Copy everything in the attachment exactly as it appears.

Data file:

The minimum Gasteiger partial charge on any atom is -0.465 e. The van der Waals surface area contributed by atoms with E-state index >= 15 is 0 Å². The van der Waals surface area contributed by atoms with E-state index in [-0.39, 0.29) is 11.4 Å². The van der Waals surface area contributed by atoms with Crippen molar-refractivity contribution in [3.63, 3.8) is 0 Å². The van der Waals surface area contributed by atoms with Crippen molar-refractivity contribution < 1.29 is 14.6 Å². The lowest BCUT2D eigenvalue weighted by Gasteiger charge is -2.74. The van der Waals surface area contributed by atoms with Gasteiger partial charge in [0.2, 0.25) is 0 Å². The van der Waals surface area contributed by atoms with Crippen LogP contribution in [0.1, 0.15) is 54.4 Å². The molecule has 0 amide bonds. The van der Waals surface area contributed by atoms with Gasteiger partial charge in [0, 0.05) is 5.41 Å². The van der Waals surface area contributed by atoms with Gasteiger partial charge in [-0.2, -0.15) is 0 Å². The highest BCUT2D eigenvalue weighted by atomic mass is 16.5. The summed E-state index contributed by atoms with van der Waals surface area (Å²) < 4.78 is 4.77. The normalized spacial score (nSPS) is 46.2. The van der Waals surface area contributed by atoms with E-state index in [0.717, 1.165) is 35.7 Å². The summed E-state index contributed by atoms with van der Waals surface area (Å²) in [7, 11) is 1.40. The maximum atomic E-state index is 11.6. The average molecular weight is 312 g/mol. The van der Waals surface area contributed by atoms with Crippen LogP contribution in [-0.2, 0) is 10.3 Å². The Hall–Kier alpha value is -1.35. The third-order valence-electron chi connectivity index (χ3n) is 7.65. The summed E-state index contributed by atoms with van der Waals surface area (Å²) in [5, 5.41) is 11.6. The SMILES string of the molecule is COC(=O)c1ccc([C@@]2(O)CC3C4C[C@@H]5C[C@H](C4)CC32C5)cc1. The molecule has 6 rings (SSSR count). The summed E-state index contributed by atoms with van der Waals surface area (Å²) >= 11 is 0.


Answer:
The minimum Gasteiger partial charge on any atom is -0.465 e. The van der Waals surface area contributed by atoms with E-state index >= 15 is 0 Å². The van der Waals surface area contributed by atoms with E-state index in [-0.39, 0.29) is 11.4 Å². The van der Waals surface area contributed by atoms with Crippen molar-refractivity contribution in [3.63, 3.8) is 0 Å². The van der Waals surface area contributed by atoms with Crippen molar-refractivity contribution < 1.29 is 14.6 Å². The lowest BCUT2D eigenvalue weighted by Gasteiger charge is -2.74. The van der Waals surface area contributed by atoms with Gasteiger partial charge in [0.2, 0.25) is 0 Å². The van der Waals surface area contributed by atoms with Crippen LogP contribution in [0.1, 0.15) is 54.4 Å². The molecule has 0 amide bonds. The van der Waals surface area contributed by atoms with Gasteiger partial charge in [0, 0.05) is 5.41 Å². The van der Waals surface area contributed by atoms with Gasteiger partial charge in [-0.2, -0.15) is 0 Å². The highest BCUT2D eigenvalue weighted by atomic mass is 16.5. The summed E-state index contributed by atoms with van der Waals surface area (Å²) < 4.78 is 4.77. The normalized spacial score (nSPS) is 46.2. The van der Waals surface area contributed by atoms with E-state index in [0.717, 1.165) is 35.7 Å². The summed E-state index contributed by atoms with van der Waals surface area (Å²) in [7, 11) is 1.40. The maximum atomic E-state index is 11.6. The average molecular weight is 312 g/mol. The van der Waals surface area contributed by atoms with Crippen LogP contribution in [-0.2, 0) is 10.3 Å². The Hall–Kier alpha value is -1.35. The third-order valence-electron chi connectivity index (χ3n) is 7.65. The summed E-state index contributed by atoms with van der Waals surface area (Å²) in [5, 5.41) is 11.6. The SMILES string of the molecule is COC(=O)c1ccc([C@@]2(O)CC3C4C[C@@H]5C[C@H](C4)CC32C5)cc1. The molecule has 6 rings (SSSR count). The summed E-state index contributed by atoms with van der Waals surface area (Å²) >= 11 is 0.